Miss Julie (Fröken Julie) is a tragic play by August Strindberg, written in 1888 and first performed in 1889. It's my second Strindberg, and I must say I do like this author!
It's set on Midsummer's Eve and tells the story of Miss Julie (or Miss Julia depending on the translation) who is, as the stage directions tell us, 25 years old, and Jean, a valet of 30 years old. It begins with Jean telling the cook how wild Julie had been that evening dancing at a local barn dance, and indeed he danced with her. We learn her engagement has recently been broken off and it's surmised that her wildness is a reaction to it, and that she had attempted to "train" her fiance with little success. Miss Julie returns and invites Jean to re-join her, which he does, and on their return back to the house they become very flirtatious and Jean confesses his love for her, telling her of how he spent much of his life in fact lovesick, even attempting suicide. As some of the peasants return from the dance Julie and Jean leave, and when we see them again it's implied that they slept together. Julie then tells Jean she is in love with him, but there everything changes: Jean behaves coldly, and tells her his story of his being lovesick for her was a lie. But, then, he changes again: tells her they should leave together. They talk of her parents, and we see how Julie's dysfunctional behaviour towards men stems from her mother's treatment of her father. Jean then continues to manipulate her, raising and lowering her hopes, until ultimately he encourages her to kill herself.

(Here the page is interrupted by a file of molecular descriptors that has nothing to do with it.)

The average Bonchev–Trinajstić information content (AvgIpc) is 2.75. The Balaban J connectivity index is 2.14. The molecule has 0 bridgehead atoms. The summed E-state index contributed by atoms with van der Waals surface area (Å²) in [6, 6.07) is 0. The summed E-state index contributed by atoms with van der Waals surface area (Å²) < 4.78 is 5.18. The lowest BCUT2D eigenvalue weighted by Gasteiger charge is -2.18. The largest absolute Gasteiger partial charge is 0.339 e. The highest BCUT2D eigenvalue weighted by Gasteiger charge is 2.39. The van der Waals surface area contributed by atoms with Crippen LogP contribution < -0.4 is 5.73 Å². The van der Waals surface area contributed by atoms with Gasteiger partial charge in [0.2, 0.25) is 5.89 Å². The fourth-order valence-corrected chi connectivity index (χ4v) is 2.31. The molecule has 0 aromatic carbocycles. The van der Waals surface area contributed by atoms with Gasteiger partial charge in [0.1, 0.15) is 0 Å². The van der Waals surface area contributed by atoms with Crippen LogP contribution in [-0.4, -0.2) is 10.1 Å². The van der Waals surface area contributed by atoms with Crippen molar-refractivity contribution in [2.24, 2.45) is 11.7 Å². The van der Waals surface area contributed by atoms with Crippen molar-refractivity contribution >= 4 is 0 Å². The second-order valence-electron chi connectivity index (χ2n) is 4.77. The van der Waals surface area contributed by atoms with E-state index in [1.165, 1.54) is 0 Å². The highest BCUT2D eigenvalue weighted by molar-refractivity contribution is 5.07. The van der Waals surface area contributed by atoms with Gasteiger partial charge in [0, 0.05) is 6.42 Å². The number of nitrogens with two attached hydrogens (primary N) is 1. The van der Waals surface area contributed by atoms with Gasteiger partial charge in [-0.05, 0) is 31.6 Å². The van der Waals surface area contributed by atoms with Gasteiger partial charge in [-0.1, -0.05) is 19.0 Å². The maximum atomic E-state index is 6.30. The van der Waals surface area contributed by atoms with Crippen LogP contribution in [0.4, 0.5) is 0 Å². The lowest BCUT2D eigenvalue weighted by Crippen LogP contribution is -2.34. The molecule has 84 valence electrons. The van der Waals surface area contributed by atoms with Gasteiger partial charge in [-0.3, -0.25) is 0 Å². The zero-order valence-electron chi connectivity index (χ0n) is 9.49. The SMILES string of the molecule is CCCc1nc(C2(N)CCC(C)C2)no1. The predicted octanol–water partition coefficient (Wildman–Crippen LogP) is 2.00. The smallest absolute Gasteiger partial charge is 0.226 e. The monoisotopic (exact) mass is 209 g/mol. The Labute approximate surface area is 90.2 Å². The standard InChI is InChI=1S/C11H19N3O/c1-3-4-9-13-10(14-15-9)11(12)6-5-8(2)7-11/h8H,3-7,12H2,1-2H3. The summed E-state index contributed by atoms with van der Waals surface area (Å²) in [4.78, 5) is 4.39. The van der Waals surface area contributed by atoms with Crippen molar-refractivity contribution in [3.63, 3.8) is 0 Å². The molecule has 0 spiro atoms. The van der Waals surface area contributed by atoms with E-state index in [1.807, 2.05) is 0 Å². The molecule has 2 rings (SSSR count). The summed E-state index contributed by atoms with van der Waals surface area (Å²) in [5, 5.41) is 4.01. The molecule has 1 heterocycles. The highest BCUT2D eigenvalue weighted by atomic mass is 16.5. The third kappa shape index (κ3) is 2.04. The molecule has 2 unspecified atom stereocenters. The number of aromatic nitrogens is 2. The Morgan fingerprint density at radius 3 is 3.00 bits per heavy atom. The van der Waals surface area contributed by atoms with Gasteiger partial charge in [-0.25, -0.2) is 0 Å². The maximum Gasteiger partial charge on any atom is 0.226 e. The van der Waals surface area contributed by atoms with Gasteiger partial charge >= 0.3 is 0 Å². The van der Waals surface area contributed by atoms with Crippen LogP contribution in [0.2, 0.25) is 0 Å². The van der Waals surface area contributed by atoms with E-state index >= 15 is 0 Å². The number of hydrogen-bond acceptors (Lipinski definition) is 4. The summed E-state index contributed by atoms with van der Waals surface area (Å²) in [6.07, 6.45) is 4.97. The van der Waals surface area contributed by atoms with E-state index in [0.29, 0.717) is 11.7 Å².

It's a remarkably disturbing play, and so brief, again, as with The Father, reminding me of some of the Greek tragedies I've read, especially with the reference to hypnotism later in the play that reminded me of the Fates. The battle of the sexes is the major theme in this, and Julie's apparent mental instability exploited by Jean. This idea of imbalance is also reflected not only in gender but in class: Julie is Jean's superior in class, but he is a man, and he is a man with something over her - that she is now a fallen woman. It's a deeply uncomfortable play, very Zola-esque in fact, very disturbing as I say. but very forceful and impressive. Strindberg is a great writer and I admire this play very much, but because it such an emotionally draining play I'm unlikely to read it again. That's not to say I don't recommend it though!
And that was my 45th title for the Deal Me In Challenge. Next time - Politics and the English Language by George Orwell.